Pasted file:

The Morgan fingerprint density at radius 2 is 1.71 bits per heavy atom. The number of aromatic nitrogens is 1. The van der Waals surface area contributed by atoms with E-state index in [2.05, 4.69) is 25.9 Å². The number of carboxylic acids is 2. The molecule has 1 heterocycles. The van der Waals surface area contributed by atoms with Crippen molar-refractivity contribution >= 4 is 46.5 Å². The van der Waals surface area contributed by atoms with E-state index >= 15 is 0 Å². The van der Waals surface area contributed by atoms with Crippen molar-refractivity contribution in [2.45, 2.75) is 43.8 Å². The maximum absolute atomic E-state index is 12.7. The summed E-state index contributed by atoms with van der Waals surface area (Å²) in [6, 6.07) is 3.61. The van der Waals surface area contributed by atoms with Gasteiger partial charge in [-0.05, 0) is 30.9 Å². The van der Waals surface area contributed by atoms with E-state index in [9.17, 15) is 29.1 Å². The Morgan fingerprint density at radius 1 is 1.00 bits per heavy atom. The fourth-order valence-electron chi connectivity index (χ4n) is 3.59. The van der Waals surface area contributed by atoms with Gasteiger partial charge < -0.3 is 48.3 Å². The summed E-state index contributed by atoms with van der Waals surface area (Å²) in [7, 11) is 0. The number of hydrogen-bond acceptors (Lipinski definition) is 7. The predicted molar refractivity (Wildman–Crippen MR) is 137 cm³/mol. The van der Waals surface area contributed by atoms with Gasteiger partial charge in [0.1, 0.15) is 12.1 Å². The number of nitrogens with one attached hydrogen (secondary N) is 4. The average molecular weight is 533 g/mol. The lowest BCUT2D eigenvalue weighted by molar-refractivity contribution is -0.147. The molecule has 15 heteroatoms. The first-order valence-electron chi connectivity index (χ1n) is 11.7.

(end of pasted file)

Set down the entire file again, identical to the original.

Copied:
The Morgan fingerprint density at radius 2 is 1.71 bits per heavy atom. The number of aromatic nitrogens is 1. The van der Waals surface area contributed by atoms with E-state index in [2.05, 4.69) is 25.9 Å². The number of carboxylic acids is 2. The molecule has 1 heterocycles. The van der Waals surface area contributed by atoms with Crippen molar-refractivity contribution >= 4 is 46.5 Å². The van der Waals surface area contributed by atoms with E-state index >= 15 is 0 Å². The van der Waals surface area contributed by atoms with Crippen molar-refractivity contribution in [2.45, 2.75) is 43.8 Å². The maximum absolute atomic E-state index is 12.7. The summed E-state index contributed by atoms with van der Waals surface area (Å²) in [6, 6.07) is 3.61. The van der Waals surface area contributed by atoms with Gasteiger partial charge in [-0.05, 0) is 30.9 Å². The van der Waals surface area contributed by atoms with E-state index in [9.17, 15) is 29.1 Å². The Morgan fingerprint density at radius 1 is 1.00 bits per heavy atom. The fourth-order valence-electron chi connectivity index (χ4n) is 3.59. The van der Waals surface area contributed by atoms with Gasteiger partial charge < -0.3 is 48.3 Å². The summed E-state index contributed by atoms with van der Waals surface area (Å²) in [7, 11) is 0. The number of hydrogen-bond acceptors (Lipinski definition) is 7. The predicted molar refractivity (Wildman–Crippen MR) is 137 cm³/mol. The van der Waals surface area contributed by atoms with Gasteiger partial charge in [0.1, 0.15) is 12.1 Å². The number of nitrogens with one attached hydrogen (secondary N) is 4. The average molecular weight is 533 g/mol. The lowest BCUT2D eigenvalue weighted by molar-refractivity contribution is -0.147. The molecule has 15 heteroatoms. The first-order valence-electron chi connectivity index (χ1n) is 11.7.